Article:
Brian Gruber, a 20-year veteran of the media marketing industry, founded FORA.tv in 2006 with funding from William Hearst, III, a director of media giant the Hearst Corporation and Hearst-Argyle television. “Fora” is the plural of “forum”—a place for discussing issues of public interest. FORA.tv does just that. Based in San Francisco, the site brings viewers conversations about timely political, social and cultural issues around the world, and through its multiple interactive tools it allows a place for visitors to become a part of the conversation. A variety of public forums are helping to build the platform, including C-SPAN, the Hoover Institution, the Heritage Foundation, the Cato Institute, Link TV, Cambridge University and Americans for Informed Democracy, among others.
Looking to zone out to mindless entertainment? Look elsewhere. Looking for intellectual stimulation? Come to FORA.tv. This site is a library of discussions on all topics imaginable. Here you’ll find unedited, in-depth, C-SPAN-style discussions from leading figures about today’s important political and social issues. Experts and leaders speak on the topics of business, education, environment, politics, religion, science, health, technology and cover all the regions of the world. Find a debate on the freedom of artistic expression with screenwriter Michael Arndt discussing his experience writing the hit 2006 film Little Miss Sunshine; watch Wikipedia founder Jimmy Wales discussing the future of free culture; or see Saudi Ambassador to the United States Prince Turki Al-Faisal arguing for America’s continued involvement in Iraq. The Think Tank section groups together segments on an individual topic, bringing together ideas from different speakers and events into one larger discussion. The speeches and panels are recorded at events like book readings and conferences, and while the unedited content can make for long segments, the pop-out FORA player makes it easy to navigate and skip to the segment you’re looking for. It’s the closest thing to directly accessing world leaders that you’ll find anywhere on the web.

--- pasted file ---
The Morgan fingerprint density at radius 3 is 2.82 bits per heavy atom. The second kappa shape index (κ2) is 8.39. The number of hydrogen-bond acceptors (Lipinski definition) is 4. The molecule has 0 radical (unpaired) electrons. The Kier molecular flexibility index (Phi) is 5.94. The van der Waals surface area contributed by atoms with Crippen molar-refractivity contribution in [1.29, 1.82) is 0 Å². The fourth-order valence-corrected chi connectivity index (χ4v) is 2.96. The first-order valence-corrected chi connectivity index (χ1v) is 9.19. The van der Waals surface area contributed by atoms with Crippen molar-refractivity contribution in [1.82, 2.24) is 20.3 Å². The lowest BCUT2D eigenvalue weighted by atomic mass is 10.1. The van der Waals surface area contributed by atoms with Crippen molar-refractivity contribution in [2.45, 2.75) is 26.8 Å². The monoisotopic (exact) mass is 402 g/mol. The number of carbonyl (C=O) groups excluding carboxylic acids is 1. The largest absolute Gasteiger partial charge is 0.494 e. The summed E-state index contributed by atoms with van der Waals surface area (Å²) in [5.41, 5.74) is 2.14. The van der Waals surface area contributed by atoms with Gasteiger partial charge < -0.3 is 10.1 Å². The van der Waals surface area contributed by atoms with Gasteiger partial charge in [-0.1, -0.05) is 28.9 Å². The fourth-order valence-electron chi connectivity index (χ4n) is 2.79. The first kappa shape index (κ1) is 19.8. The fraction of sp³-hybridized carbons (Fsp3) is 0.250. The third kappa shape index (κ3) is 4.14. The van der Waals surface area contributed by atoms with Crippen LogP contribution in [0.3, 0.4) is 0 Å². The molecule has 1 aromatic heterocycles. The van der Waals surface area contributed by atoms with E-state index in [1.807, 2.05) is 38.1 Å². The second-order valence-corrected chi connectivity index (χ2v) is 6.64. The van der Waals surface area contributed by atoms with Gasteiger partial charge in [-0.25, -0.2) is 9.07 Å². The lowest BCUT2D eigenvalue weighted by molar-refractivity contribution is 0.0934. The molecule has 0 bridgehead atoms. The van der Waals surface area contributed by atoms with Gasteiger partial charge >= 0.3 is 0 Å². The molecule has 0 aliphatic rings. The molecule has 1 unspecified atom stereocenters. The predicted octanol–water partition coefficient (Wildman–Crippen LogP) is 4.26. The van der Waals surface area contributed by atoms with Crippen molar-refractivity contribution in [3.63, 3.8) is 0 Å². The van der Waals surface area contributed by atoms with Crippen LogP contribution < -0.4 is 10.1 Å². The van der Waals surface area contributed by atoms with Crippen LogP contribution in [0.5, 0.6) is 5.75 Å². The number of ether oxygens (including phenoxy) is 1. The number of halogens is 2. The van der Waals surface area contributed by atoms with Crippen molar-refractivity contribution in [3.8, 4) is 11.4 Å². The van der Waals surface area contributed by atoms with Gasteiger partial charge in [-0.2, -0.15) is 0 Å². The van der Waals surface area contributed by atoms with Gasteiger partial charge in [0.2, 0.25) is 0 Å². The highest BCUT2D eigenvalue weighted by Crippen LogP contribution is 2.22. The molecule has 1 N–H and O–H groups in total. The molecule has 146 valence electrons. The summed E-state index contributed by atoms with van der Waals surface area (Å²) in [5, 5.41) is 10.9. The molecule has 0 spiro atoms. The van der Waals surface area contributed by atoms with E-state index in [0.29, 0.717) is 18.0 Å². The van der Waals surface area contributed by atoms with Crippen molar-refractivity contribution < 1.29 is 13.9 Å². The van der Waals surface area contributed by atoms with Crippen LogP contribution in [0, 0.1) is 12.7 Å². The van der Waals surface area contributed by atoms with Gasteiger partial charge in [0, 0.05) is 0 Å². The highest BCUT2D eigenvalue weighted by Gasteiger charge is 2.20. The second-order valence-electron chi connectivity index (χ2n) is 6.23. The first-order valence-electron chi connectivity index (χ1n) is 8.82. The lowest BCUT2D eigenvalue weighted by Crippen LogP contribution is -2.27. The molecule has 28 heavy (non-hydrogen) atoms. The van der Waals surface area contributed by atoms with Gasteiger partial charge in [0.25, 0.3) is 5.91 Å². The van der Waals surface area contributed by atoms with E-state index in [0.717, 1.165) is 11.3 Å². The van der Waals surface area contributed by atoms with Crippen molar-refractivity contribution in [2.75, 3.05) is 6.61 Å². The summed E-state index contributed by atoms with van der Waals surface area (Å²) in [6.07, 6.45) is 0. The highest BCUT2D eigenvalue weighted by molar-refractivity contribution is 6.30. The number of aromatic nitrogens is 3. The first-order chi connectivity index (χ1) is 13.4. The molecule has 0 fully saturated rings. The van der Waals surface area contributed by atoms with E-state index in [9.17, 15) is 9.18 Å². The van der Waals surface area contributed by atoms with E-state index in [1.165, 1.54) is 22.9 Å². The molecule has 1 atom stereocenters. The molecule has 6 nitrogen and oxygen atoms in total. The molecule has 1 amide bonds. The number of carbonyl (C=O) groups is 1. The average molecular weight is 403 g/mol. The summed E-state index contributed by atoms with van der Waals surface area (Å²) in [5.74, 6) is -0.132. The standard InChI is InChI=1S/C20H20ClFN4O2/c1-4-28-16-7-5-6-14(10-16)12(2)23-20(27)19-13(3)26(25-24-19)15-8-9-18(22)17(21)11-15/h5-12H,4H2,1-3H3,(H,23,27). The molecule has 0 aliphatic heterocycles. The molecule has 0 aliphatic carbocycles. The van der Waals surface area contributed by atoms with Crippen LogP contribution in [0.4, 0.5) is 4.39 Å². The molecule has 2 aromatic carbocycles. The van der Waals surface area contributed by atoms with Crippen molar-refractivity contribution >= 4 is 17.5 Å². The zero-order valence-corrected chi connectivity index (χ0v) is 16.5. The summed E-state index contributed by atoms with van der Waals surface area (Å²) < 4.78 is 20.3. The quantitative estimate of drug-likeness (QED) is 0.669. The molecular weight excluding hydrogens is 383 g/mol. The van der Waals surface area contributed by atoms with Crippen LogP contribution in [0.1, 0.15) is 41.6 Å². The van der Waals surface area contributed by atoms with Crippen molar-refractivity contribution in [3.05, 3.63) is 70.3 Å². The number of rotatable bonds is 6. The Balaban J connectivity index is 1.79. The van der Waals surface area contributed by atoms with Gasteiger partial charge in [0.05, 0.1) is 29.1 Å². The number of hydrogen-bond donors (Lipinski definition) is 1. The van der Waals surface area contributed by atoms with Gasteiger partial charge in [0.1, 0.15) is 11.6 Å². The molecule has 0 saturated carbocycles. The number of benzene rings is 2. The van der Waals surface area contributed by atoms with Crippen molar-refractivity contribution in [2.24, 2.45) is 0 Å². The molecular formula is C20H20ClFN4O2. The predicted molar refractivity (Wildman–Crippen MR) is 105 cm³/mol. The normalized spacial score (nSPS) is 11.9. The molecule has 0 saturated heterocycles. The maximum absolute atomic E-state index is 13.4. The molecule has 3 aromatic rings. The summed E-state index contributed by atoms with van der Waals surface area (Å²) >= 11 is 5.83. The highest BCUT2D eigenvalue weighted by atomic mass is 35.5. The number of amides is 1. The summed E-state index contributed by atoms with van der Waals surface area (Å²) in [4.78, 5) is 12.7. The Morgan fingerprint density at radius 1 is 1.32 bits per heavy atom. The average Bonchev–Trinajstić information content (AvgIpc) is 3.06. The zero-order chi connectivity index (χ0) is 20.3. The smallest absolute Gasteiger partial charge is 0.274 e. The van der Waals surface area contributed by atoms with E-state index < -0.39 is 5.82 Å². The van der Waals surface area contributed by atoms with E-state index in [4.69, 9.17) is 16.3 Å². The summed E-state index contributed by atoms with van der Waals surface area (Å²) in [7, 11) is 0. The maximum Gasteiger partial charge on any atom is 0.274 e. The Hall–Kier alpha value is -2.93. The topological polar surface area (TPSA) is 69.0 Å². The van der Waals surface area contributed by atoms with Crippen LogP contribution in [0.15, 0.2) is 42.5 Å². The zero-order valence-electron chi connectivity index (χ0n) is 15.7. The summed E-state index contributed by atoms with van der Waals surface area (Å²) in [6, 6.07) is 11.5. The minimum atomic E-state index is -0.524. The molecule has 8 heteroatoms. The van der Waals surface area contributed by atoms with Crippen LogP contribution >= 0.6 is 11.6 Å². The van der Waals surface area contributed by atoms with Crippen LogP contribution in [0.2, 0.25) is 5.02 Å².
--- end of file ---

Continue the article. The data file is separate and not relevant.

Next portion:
Through its multiple interactive tools (including transcripts, comments, and translations) FORA also gives a place for viewers to become a part of the conversation. If you are looking for ways to end global poverty or want to share your thoughts on the role of religion in American public life – or any topic in between – visit FORA’s own forum join in on the discussion. Want more ways to get involved? Those interested in world affairs who have the right filming gear are encouraged to contact FORA to help out.
The New York Public Library played host to a debate on religion between Pentecostal Minister and social activist Al Sharpton and journalist and author Christopher Hitchens on May 7, 2007. Hitchens’ uses his book God Is Not Great: How Religion Poisons Everything as the basis for his arguments against religion. Only a man of Hitchens’ temperament and conviction would try to argue the existence of God against one as religious and outspoken as Sharpton. The two also touch on civil rights and Iraq. It runs over an hour in length, but the strong arguments and energetic personalities going head-to-head make for some big entertainment that’s worth a watch.